Years ago it was thought that people with Down syndrome were limited by their DNA. Today it seems clear they were mostly limited by low expectations, poor medical care and segregation. Buoyed by social and medical reforms a baby born with Down syndrome today can look forward to a rich, fulfilling and increasingly independent life of around 60 years, complete with friends, college education and a job.

What’s more, research by Dr. Brian Skotko, co-director of the Down Syndrome Program at Massachusetts General Hospital, has shown that people with Down syndrome do not feel they suffer but have an above average appreciation for life, not dependent on their individual functional skills. Pablo Pineda, the first person with Down Syndrome in Europe to obtain a major degree from a regular university, said having Down syndrome did not limit him from conducting a regular life: “For me it is a personal characteristic. I am fine and healthy. We must not be treated as sick.”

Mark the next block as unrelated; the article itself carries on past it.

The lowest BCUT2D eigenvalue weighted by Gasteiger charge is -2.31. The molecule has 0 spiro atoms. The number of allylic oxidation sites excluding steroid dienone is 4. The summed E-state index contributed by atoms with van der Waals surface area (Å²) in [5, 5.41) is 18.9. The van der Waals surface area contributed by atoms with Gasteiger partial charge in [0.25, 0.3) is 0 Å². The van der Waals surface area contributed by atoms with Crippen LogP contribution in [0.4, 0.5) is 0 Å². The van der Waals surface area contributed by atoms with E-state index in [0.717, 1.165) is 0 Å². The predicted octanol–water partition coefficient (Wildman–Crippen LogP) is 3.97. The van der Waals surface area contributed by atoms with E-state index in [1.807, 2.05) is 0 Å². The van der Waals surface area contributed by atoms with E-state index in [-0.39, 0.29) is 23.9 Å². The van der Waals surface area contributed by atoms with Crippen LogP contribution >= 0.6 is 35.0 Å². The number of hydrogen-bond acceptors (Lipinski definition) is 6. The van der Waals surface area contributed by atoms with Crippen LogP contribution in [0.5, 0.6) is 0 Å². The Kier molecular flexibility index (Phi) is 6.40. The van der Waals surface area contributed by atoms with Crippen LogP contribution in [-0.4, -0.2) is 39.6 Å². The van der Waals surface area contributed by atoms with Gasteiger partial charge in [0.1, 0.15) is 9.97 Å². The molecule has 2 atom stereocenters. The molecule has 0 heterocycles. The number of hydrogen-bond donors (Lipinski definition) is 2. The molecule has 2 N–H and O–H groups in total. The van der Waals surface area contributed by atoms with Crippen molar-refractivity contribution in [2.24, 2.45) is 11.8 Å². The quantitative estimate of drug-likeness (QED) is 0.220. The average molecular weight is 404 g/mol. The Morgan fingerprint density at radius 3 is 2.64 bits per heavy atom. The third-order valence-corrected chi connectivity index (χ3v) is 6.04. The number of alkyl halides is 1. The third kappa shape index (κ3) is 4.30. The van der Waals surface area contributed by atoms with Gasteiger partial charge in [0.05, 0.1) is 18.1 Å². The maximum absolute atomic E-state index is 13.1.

To present screening [to enable selection] for a condition that is highly compatible with life and does not entail serious suffering solely as a medical and ethical issue is therefor wrong. First and foremost, screening and selection for Down syndrome should be treated as a human rights issue.

Termination rates for Down syndrome around 100 percent